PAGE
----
• 2
    Aggressive, ACTH-producing tumors, especially the Crooke cell and Nelson syndrome variants, that are not cured by surgery and radiotherapy;
  • 3
    Recurrent, nonfunctional tumors that exhibit continued growth after repeated surgeries and radiotherapy;
  • 4
    Recurrent, regrowing tumors that have undergone repeat surgeries and radiotherapy with unsuccessful resection because of hard, fibrous consistency of the tumor (in such tumors, temozolomide could serve to soften the lesion before another attempt at resection); and
  • 5
    Pituitary carcinomas.

Future Directions

  1. Top of page
  2. Abstract
  3. Temozolomide
  4. Pituitary Carcinomas
  5. Pituitary Adenomas
  6. Morphologic Changes
  7. Radiographic Changes
  8. Clinical Response
  9. MGMT Immunoexpression
  10. Suggested Indications for Temozolomide Treatment
  11. Future Directions
  12. Conclusion
  13. Acknowledgements
  14. CONFLICT OF INTEREST DISCLOSURES
  15. REFERENCES

In recurrent, aggressive pituitary adenomas and carcinomas that are resistant to multimodality therapy, radiotherapy, pharmacologic manipulation, and multiple conventional chemotherapy, the assessment of MGMT immunoexpression may serve as a predictor of response to temozolomide. If MGMT expression is low, then a dramatic response can be anticipated. If MGMT expression is high, then therapeutic alternatives can be used in an effort to improve outcome.

For example, depletion of MGMT has been proposed as a means of improving tumor response to temozolomide. Experimental and clinical data have demonstrated that temozolomide response is schedule-dependent and that alternative dosing regimens may enhance its efficacy.58, 59 Temozolomide can be administered on a continuous, daily, metronomic schedule as well, thus producing more MGMT depletion and improving response to treatment: The dose is 50 mg/m2 daily without interruption.

Furthermore, it has been demonstrated that pseudosubstrates of MGMT, such as O6-benzylguanine or lomeguatrib (O6-[4-bromothenyl]guanine), can deplete MGMT levels in tumors with high MGMT expression, thus enhancing the therapeutic effect of alkylating agents.60, 61 At therapeutic levels, O6-benzylguanine renders the tumor cells more sensitive to the alkylating agent and establishes its potential therapeutic effect as an enhancer of drug effect. In gliomas, it has been used with negative results.62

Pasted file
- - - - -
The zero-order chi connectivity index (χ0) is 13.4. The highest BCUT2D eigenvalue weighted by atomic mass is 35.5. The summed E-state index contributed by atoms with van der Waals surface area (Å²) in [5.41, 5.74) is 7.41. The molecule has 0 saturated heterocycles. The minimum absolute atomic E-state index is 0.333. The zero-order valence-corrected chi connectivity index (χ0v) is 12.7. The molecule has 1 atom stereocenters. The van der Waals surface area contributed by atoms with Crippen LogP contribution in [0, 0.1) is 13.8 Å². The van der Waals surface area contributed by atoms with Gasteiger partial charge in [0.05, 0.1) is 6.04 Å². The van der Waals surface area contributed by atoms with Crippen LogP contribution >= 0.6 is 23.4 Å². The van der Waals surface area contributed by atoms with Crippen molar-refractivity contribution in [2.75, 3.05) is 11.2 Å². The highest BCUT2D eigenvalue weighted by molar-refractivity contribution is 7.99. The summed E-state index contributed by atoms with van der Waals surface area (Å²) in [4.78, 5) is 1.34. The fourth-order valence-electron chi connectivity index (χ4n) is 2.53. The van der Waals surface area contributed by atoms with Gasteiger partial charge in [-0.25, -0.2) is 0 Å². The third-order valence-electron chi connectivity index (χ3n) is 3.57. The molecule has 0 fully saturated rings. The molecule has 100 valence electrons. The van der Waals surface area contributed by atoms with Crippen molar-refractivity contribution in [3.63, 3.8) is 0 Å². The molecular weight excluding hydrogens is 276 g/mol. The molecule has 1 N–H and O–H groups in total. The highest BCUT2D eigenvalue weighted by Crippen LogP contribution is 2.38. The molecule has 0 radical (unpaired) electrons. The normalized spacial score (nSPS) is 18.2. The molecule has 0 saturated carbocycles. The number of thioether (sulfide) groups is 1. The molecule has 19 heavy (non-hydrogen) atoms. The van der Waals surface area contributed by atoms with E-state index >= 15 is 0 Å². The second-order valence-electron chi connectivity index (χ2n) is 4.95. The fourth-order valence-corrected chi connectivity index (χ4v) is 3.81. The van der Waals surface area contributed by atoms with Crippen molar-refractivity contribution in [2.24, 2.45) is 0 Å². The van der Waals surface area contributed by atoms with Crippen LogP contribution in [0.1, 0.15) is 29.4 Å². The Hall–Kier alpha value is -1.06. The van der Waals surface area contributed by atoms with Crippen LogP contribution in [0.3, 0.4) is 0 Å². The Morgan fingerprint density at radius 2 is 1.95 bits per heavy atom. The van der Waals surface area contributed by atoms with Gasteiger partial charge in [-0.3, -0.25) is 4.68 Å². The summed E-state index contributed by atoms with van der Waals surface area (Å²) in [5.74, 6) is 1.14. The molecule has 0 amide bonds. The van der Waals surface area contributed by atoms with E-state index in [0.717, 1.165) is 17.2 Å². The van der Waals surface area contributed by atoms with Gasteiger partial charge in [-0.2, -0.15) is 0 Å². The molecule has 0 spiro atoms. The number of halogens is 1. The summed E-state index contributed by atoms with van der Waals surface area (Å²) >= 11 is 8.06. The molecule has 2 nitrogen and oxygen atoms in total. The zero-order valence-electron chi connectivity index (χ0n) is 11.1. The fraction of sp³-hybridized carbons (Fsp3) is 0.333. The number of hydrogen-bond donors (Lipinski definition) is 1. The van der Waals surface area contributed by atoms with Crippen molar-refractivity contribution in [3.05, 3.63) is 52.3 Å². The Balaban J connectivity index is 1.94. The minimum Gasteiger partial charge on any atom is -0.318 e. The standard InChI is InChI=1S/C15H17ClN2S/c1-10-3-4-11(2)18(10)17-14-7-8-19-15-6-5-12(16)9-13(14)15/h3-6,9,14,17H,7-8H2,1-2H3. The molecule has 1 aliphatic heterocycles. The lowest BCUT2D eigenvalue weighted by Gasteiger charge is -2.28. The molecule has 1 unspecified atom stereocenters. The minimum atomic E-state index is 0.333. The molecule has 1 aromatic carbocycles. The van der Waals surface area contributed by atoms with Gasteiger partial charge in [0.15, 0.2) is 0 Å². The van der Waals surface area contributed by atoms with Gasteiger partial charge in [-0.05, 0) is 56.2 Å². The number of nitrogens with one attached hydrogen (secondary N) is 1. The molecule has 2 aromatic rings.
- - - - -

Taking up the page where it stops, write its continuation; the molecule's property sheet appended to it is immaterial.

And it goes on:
Conclusion

  1. Top of page
  2. Abstract
  3. Temozolomide
  4. Pituitary Carcinomas
  5. Pituitary Adenomas
  6. Morphologic Changes
  7. Radiographic Changes
  8. Clinical Response
  9. MGMT Immunoexpression
  10. Suggested Indications for Temozolomide Treatment
  11. Future Directions
  12. Conclusion
  13. Acknowledgements
  14. CONFLICT OF INTEREST DISCLOSURES
  15. REFERENCES

Temozolomide has demonstrated value in the treatment of aggressive pituitary adenomas and carcinomas. The clinical and radiologic responses are encouraging. Clearly, there is an inverse correlation between MGMT immunoexpression and therapeutic response to temozolomide. In our literature review, a significant proportion of pituitary neoplasms that were responsive to temozolomide featured low MGMT immunoexpression, whereas the only 2 nonresponders had tumors with high-level MGMT expression. Immunohistochemistry for MGMT appears to be a promising method for guiding therapeutic decision-making and predicting the therapeutic response to temozolomide.19, 53 The molecular mechanisms that affect MGMT expression remain to be fully elucidated. Targeted modulation of MGMT may be useful in patients who otherwise may not respond to temozolomide therapy. Future therapies that change dosing regimens or that use pseudosubstrates may improve tumor responsiveness to temozolomide.

Acknowledgements

  1. Top of page
  2. Abstract
  3. Temozolomide
  4. Pituitary Carcinomas
  5. Pituitary Adenomas
  6. Morphologic Changes
  7. Radiographic Changes
  8. Clinical Response
  9. MGMT Immunoexpression
  10. Suggested Indications for Temozolomide Treatment
  11. Future Directions
  12. Conclusion
  13. Acknowledgements
  14. CONFLICT OF INTEREST DISCLOSURES
  15. REFERENCES

We are grateful to the Jarislowsky and Lloyd Carr Harris Foundations for their continuous support. We thank Mrs. Michelle Lemke and Mrs. Denise Chase of Mayo Clinic for their assistance and secretarial support. Dr. Syro thanks Mr. Jesus Rodriguez for his support.

REFERENCES

  1. Top of page
  2. Abstract
  3. Temozolomide
  4. Pituitary Carcinomas
  5. Pituitary Adenomas
  6. Morphologic Changes
  7. Radiographic Changes
  8. Clinical Response
  9. MGMT Immunoexpression
  10. Suggested Indications for Temozolomide Treatment
  11. Future Directions
  12. Conclusion
  13. Acknowledgements
  14. CONFLICT OF INTEREST DISCLOSURES
  15. REFERENCES